Think Helps Sundance Pull Off Its First Virtual Event
Not even Covid-19 could stand in the way of this year’s Sundance Film Festival. And a tiny team from Think made sure of that.
The team, led by Erica McQuiston, Think’s Director of Management Consulting, was brought in by Sundance officials several weeks before the Festival’s kickoff to manage user acceptance testing and stress test the organization’s newly built website.
That is because this year, for the first time in its history, the Sundance Film Festival took place online and in-person in 20 cities across the country through its Satellite Screen partnerships.
Audiences watched the online program of 73 features and 50 short films, four Indie Series, 23 talks and events. They also participated in the New Frontier exhibition, which included 14 projects, while others attended the Satellite Screens across the country. Individual rights-holders set online seat limits for feature films, and the film and series programs were geo-blocked to the US.
The Festival was a success, generating an audience 2.7 times larger than in the past, with a reported 600,000 audience views from around the world.
“This was historically ambitious,” McQuiston said. “Nobody could have pulled it off like Sundance did. The Sundance team is amazingly talented, taking a successful live event and reconstructing it into a pandemic proof online experience without losing the sense of community.”
Sundance is more than merely screening films. The Festival is where art meets audiences for the first time and the conversations that come from that exchange are not just important to the audiences but equally to the artists. That is why Sundance designed every feature film premiere to have a live Q&A to follow the film enabling artists to interact with the audience; this happened seamlessly.
When McQuiston and Think began working with Sundance on January 11, just 16 days before the start of the Festival, she found a Sundance team that was sprinting to opening day. The platform had to be ready for hundreds of thousands of viewers, and after working non-stop building the site from scratch, Sundance needed a team of highly skilled resources to seamlessly integrate with their team to reach their goal.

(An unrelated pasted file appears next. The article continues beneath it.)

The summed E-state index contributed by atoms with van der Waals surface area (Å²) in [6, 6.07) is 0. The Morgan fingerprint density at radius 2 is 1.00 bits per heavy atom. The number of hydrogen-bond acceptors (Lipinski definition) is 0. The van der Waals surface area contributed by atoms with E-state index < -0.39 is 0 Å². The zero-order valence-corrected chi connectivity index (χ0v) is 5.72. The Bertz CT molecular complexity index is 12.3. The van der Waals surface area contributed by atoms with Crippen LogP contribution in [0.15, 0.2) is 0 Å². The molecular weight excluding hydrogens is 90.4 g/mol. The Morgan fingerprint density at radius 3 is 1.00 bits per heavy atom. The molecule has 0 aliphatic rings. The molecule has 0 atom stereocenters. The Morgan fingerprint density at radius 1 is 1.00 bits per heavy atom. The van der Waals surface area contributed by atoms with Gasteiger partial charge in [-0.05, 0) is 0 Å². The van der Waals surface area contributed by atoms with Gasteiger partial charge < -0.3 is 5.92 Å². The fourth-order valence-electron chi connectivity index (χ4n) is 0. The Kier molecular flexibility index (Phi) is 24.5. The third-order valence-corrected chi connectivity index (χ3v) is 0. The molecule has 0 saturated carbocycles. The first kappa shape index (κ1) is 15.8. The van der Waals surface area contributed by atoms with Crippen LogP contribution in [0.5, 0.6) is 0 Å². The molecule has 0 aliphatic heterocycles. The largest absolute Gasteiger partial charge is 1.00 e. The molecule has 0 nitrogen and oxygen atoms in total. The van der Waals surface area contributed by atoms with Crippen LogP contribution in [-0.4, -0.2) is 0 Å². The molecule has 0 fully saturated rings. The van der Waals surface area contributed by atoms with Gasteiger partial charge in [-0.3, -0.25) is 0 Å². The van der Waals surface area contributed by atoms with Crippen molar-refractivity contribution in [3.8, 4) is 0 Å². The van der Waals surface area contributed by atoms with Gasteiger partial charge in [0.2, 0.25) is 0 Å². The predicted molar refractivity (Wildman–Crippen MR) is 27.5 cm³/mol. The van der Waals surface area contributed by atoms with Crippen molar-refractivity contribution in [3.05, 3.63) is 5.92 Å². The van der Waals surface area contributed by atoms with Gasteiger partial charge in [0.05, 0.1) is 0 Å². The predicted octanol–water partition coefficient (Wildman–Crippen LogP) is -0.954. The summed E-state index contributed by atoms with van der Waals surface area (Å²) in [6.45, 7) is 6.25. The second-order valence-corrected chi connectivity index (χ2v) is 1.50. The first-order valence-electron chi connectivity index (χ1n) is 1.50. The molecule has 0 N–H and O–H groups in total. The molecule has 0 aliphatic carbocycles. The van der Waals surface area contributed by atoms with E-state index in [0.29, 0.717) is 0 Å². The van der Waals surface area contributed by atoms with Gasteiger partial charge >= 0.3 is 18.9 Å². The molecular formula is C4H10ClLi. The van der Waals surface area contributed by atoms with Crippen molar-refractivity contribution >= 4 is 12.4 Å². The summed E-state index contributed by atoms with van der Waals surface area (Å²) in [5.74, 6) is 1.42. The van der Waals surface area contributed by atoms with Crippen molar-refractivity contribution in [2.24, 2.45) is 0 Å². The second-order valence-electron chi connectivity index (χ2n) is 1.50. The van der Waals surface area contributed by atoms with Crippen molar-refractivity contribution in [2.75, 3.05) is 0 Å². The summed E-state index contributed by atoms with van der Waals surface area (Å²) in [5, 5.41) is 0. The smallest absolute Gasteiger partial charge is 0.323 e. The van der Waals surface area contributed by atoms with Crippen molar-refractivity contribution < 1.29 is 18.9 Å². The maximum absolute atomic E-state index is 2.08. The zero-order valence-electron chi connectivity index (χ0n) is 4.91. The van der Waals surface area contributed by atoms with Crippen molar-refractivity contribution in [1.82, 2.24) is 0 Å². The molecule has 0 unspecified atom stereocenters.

Think is not your typical management consulting firm. It consists of highly skilled professionals with years of experience strategizing and creating solutions for challenging issues. Think’s ability to assimilate into an existing team is unique in consulting and makes for successful campaigns.
The team was initially just two Think executives, McQuiston and Business Analyst Martin Zak. It eventually grew to a team of six Think experts. Katrina Kastendieck managed communications for the 200-person customer support team responsible for responding to inquiries throughout the event; Renee Lawrence helped manage the technical operations during the Festival; Ali Marcellino and Scott Klinger assisted vendors with the Festival Village events.
From the day McQuiston and Zak started, it was a race to the finish line.
The team’s mission was to probe for major bugs as users navigated the website, work them out and then look for ways to break the site. McQuiston and Zak homed in on every detail. Could users log on without problems? Could they create an account, sign up for films they wanted to watch, participate in Q&As, enter chat rooms, or slip into movies they were not authorized to watch?
“We let people loose on the site so we could find out what is wrong,” she said. “This was our last chance to make sure we could fix any bugs before the festival began.”
McQuiston managed the work and recruited a team that logged 16-hour days from January 11 to January 27, including weekends. The teams held two check-in meetings each day to accommodate East and West coast times. The invite went out to about 50 people.
Think was scheduled to wrap up work on January 27, the day before the Festival started, but the team was so essential to the success of delivering a seamless experience the Sundance asked them to stay on.
There was another assignment for the Think team, managing all the data Sundance accumulated. Compiling how many tickets sold, who attended, attendees’ locations, how many people viewed each film, and who participated in live Q&As, are just some of the data points the team analyzed to wrap up the event.
By the time it was over, Think had spent an entire month with Sundance. The biggest thing that Sundance learned was that they could put on a global even virtually, and people still felt like they were connected even when they could not attend in person.
“The event was a wild success,” McQuiston said, “and it was great that Think could play a part in it.”